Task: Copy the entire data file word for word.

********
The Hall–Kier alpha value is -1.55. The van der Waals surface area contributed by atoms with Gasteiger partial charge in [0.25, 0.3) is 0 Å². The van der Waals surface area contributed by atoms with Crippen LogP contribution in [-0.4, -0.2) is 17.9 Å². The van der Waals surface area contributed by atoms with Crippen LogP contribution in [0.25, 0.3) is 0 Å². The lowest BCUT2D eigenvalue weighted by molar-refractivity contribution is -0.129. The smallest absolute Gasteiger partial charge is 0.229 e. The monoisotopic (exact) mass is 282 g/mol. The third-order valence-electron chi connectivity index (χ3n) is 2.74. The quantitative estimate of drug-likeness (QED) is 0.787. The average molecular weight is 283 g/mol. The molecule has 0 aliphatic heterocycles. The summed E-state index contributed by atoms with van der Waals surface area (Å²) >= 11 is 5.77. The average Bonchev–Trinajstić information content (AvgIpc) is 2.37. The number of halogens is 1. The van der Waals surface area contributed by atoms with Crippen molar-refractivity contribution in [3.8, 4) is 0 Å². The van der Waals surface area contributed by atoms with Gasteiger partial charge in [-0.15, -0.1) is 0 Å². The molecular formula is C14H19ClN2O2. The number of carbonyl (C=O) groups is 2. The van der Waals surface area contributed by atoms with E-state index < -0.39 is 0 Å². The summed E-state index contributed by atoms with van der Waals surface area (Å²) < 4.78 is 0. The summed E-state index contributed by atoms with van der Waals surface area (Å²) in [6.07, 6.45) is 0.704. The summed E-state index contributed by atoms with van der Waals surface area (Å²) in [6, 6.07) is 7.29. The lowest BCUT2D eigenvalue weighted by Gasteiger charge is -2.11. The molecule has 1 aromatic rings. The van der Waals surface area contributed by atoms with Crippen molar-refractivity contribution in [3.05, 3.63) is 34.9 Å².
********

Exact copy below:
The Hall–Kier alpha value is -1.55. The van der Waals surface area contributed by atoms with Gasteiger partial charge in [0.25, 0.3) is 0 Å². The van der Waals surface area contributed by atoms with Crippen LogP contribution in [-0.4, -0.2) is 17.9 Å². The van der Waals surface area contributed by atoms with Crippen LogP contribution in [0.25, 0.3) is 0 Å². The lowest BCUT2D eigenvalue weighted by molar-refractivity contribution is -0.129. The smallest absolute Gasteiger partial charge is 0.229 e. The monoisotopic (exact) mass is 282 g/mol. The third-order valence-electron chi connectivity index (χ3n) is 2.74. The quantitative estimate of drug-likeness (QED) is 0.787. The average molecular weight is 283 g/mol. The molecule has 0 aliphatic heterocycles. The summed E-state index contributed by atoms with van der Waals surface area (Å²) >= 11 is 5.77. The average Bonchev–Trinajstić information content (AvgIpc) is 2.37. The number of halogens is 1. The van der Waals surface area contributed by atoms with Crippen molar-refractivity contribution in [3.8, 4) is 0 Å². The van der Waals surface area contributed by atoms with Gasteiger partial charge in [-0.15, -0.1) is 0 Å². The molecular formula is C14H19ClN2O2. The number of carbonyl (C=O) groups is 2. The van der Waals surface area contributed by atoms with E-state index < -0.39 is 0 Å². The summed E-state index contributed by atoms with van der Waals surface area (Å²) < 4.78 is 0. The summed E-state index contributed by atoms with van der Waals surface area (Å²) in [6.07, 6.45) is 0.704. The summed E-state index contributed by atoms with van der Waals surface area (Å²) in [6, 6.07) is 7.29. The lowest BCUT2D eigenvalue weighted by Gasteiger charge is -2.11. The molecule has 1 aromatic rings. The van der Waals surface area contributed by atoms with Crippen molar-refractivity contribution in [3.05, 3.63) is 34.9 Å².